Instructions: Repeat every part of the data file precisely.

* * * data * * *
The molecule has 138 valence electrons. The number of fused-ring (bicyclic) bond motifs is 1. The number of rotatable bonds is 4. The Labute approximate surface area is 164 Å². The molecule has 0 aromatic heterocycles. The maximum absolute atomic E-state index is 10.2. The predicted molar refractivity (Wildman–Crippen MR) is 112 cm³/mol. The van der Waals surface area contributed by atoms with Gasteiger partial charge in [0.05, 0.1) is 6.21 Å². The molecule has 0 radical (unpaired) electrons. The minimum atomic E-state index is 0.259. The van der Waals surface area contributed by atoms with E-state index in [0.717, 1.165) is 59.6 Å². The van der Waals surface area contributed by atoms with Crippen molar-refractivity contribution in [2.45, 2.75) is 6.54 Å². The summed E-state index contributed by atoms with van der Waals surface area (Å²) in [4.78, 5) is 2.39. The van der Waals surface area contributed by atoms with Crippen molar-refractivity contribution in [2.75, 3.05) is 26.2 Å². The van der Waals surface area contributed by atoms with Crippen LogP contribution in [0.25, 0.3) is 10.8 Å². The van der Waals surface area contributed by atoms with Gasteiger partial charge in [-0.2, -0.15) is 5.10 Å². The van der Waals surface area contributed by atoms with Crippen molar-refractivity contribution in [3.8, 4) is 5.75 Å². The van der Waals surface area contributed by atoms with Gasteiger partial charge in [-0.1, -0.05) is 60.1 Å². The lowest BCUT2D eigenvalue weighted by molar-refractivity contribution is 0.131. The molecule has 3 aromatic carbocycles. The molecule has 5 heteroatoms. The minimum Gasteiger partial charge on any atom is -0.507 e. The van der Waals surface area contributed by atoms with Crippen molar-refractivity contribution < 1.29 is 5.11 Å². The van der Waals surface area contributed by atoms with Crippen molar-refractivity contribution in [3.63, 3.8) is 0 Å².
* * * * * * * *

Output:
The molecule has 138 valence electrons. The number of fused-ring (bicyclic) bond motifs is 1. The number of rotatable bonds is 4. The Labute approximate surface area is 164 Å². The molecule has 0 aromatic heterocycles. The maximum absolute atomic E-state index is 10.2. The predicted molar refractivity (Wildman–Crippen MR) is 112 cm³/mol. The van der Waals surface area contributed by atoms with Gasteiger partial charge in [0.05, 0.1) is 6.21 Å². The molecule has 0 radical (unpaired) electrons. The minimum atomic E-state index is 0.259. The van der Waals surface area contributed by atoms with E-state index in [0.717, 1.165) is 59.6 Å². The van der Waals surface area contributed by atoms with Crippen molar-refractivity contribution in [2.45, 2.75) is 6.54 Å². The summed E-state index contributed by atoms with van der Waals surface area (Å²) in [4.78, 5) is 2.39. The van der Waals surface area contributed by atoms with Crippen molar-refractivity contribution in [2.75, 3.05) is 26.2 Å². The van der Waals surface area contributed by atoms with Crippen LogP contribution in [0.25, 0.3) is 10.8 Å². The van der Waals surface area contributed by atoms with Gasteiger partial charge in [-0.2, -0.15) is 5.10 Å². The van der Waals surface area contributed by atoms with Crippen molar-refractivity contribution in [3.8, 4) is 5.75 Å². The van der Waals surface area contributed by atoms with Gasteiger partial charge in [-0.1, -0.05) is 60.1 Å². The lowest BCUT2D eigenvalue weighted by molar-refractivity contribution is 0.131. The molecule has 3 aromatic carbocycles. The molecule has 5 heteroatoms. The minimum Gasteiger partial charge on any atom is -0.507 e. The van der Waals surface area contributed by atoms with Crippen molar-refractivity contribution < 1.29 is 5.11 Å². The van der Waals surface area contributed by atoms with Crippen molar-refractivity contribution in [3.63, 3.8) is 0 Å².